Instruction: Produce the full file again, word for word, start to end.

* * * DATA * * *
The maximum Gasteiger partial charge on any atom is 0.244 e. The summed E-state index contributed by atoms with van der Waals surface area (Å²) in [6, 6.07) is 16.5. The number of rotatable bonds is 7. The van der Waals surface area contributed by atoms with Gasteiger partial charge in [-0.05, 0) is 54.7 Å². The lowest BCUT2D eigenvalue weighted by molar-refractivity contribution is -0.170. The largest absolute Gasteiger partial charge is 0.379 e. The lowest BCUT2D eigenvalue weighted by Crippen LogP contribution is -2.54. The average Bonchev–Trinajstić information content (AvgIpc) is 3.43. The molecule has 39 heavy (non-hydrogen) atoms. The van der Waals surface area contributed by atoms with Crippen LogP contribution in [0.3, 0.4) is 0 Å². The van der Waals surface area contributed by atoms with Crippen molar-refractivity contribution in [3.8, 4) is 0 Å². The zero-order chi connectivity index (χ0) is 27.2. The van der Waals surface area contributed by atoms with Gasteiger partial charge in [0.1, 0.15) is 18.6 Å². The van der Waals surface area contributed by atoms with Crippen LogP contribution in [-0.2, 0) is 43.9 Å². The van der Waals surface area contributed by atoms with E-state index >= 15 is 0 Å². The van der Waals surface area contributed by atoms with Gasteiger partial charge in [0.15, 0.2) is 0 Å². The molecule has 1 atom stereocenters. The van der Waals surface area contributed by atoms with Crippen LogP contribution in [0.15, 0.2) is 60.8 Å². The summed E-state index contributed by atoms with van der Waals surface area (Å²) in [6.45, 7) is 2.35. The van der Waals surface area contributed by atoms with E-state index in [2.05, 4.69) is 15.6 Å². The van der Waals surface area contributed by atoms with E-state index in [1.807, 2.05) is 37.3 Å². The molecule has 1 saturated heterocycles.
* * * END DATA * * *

The maximum Gasteiger partial charge on any atom is 0.244 e. The summed E-state index contributed by atoms with van der Waals surface area (Å²) in [6, 6.07) is 16.5. The number of rotatable bonds is 7. The van der Waals surface area contributed by atoms with Gasteiger partial charge in [-0.05, 0) is 54.7 Å². The lowest BCUT2D eigenvalue weighted by molar-refractivity contribution is -0.170. The largest absolute Gasteiger partial charge is 0.379 e. The lowest BCUT2D eigenvalue weighted by Crippen LogP contribution is -2.54. The average Bonchev–Trinajstić information content (AvgIpc) is 3.43. The molecule has 39 heavy (non-hydrogen) atoms. The van der Waals surface area contributed by atoms with Crippen LogP contribution in [0.3, 0.4) is 0 Å². The van der Waals surface area contributed by atoms with Crippen molar-refractivity contribution in [3.8, 4) is 0 Å². The zero-order chi connectivity index (χ0) is 27.2. The van der Waals surface area contributed by atoms with Gasteiger partial charge in [0.1, 0.15) is 18.6 Å². The van der Waals surface area contributed by atoms with Crippen LogP contribution in [-0.2, 0) is 43.9 Å². The van der Waals surface area contributed by atoms with E-state index >= 15 is 0 Å². The van der Waals surface area contributed by atoms with Gasteiger partial charge in [0.15, 0.2) is 0 Å². The molecule has 1 atom stereocenters. The van der Waals surface area contributed by atoms with Crippen LogP contribution in [0.15, 0.2) is 60.8 Å². The summed E-state index contributed by atoms with van der Waals surface area (Å²) in [6.45, 7) is 2.35. The van der Waals surface area contributed by atoms with E-state index in [2.05, 4.69) is 15.6 Å². The van der Waals surface area contributed by atoms with E-state index in [1.807, 2.05) is 37.3 Å². The molecule has 1 saturated heterocycles.